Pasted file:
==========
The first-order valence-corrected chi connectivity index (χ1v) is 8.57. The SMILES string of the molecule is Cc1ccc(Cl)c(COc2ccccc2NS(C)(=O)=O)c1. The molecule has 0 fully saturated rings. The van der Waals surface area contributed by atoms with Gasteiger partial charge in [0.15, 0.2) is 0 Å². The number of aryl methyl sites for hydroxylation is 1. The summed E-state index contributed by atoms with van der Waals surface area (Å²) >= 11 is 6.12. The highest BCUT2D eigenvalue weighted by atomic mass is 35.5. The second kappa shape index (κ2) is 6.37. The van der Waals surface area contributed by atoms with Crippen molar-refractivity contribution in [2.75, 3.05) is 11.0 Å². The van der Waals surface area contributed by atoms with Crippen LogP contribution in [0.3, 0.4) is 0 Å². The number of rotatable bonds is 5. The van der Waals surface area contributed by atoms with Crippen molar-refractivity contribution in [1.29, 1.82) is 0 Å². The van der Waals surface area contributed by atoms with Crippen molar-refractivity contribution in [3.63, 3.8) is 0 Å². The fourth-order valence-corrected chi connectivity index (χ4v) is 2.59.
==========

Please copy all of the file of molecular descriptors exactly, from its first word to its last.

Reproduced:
The first-order valence-corrected chi connectivity index (χ1v) is 8.57. The SMILES string of the molecule is Cc1ccc(Cl)c(COc2ccccc2NS(C)(=O)=O)c1. The molecule has 0 fully saturated rings. The van der Waals surface area contributed by atoms with Gasteiger partial charge in [0.15, 0.2) is 0 Å². The number of aryl methyl sites for hydroxylation is 1. The summed E-state index contributed by atoms with van der Waals surface area (Å²) >= 11 is 6.12. The highest BCUT2D eigenvalue weighted by atomic mass is 35.5. The second kappa shape index (κ2) is 6.37. The van der Waals surface area contributed by atoms with Crippen molar-refractivity contribution in [2.75, 3.05) is 11.0 Å². The van der Waals surface area contributed by atoms with Crippen LogP contribution in [0.3, 0.4) is 0 Å². The number of rotatable bonds is 5. The van der Waals surface area contributed by atoms with Crippen molar-refractivity contribution in [1.29, 1.82) is 0 Å². The van der Waals surface area contributed by atoms with Crippen molar-refractivity contribution in [3.63, 3.8) is 0 Å². The fourth-order valence-corrected chi connectivity index (χ4v) is 2.59.